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Sports betting major factor affecting school attendance – BPI research

Sports betting major factor affecting school attendance – BPI research

Sports betting major factor affecting school attendance – BPI research

• Dr Adam Yunus speaking at the event Photo: Godwin Ofosu-Achampong

• Dr Adam Yunus

Sports betting has been identified as a major factor affecting school attendance in Ghana, a report from the Baraka Policy Institute (BPI) has revealed.

According to the report, the 500 metres proximity barrier stated in the Gaming Commission Act 721 of 2006 was being infringed upon by the numerous gambling companies.

The Act 721 also known as the Gaming Commission Act of 2006 was created to re­vise and consolidate the laws relating to ca­sinos and other gaming activities other than lottery, and to provide generally for ancillary matters concerning the gaming industry

The report was conducted in 2019 during the AFCON period with 360 participants from Accra, Kumasi, Takoradi and Tamale.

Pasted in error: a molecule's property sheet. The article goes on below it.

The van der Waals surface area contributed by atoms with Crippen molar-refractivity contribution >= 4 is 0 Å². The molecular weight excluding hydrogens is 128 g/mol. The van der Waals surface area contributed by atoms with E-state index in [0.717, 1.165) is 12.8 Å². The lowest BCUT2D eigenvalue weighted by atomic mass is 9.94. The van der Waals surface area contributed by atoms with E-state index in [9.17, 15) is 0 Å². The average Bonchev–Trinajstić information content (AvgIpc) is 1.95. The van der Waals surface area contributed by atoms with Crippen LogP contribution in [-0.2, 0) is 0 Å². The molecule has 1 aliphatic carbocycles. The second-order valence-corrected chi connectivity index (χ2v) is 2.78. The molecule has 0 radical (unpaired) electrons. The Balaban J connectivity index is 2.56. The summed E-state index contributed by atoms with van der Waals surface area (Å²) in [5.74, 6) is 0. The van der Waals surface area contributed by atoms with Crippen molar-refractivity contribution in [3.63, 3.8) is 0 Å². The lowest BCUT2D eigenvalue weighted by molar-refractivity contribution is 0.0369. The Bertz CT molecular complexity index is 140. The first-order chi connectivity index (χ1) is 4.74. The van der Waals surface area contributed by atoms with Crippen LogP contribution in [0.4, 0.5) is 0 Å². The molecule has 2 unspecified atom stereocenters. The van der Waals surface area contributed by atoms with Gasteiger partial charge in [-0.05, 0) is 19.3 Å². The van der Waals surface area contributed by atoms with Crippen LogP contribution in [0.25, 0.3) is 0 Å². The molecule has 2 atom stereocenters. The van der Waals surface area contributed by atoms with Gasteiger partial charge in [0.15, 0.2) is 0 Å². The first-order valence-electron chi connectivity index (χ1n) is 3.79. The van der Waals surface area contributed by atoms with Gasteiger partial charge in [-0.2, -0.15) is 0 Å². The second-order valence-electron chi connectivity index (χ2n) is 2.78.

The research report titled “The preva­lence of sports betting and its effects on education and child development in Ghana” was launched in Accra yesterday.

Presenting the report, the Head of Re­search for BPI, Dr Adam Yunus, revealed that persons below 18 years were falling victim to the enticing advertisements from the betting companies.

“Due to the digital media, betting has become easily accessible to children. All you need is a phone to visit the websites of the gambling companies,” he explained.

The BPI researcher also revealed that sports betting centres within some low-in­come communities like Madina, Mamobi, Jamestown and Ashaiman were increasing at an alarming rate.

He queried “if it was a conspiracy by the gaming companies to impoverish the vulnerable persons in those society because you won’t find the same number of betting centres in the high-income societies like East Legon.”

The researcher hinted that “lack of parental control and responsibility, weak regulations and enforcement, unmeasured advertisements, exploitation of the love for the game and the get rich quick syndrome,” were responsible for the rise of sports bet­ting among the youth.

On solutions to tackle the problem, Dr Yunus proposed “a stronger campaign by religious authorities including civil society, legislative reforms directed at protecting the vulnerable and stiffer regulations and com­pliance on sports betting to protect children and young people.”

He appealed to the Ministry of Education and Ghana Education Service to formu­late sustainable measures to deal with the negative effect of sports betting on the education of children saying that “we need to deal with sports betting effects on child development now.”

Story by Fada Amakye from Daily Sun Media and Top radio

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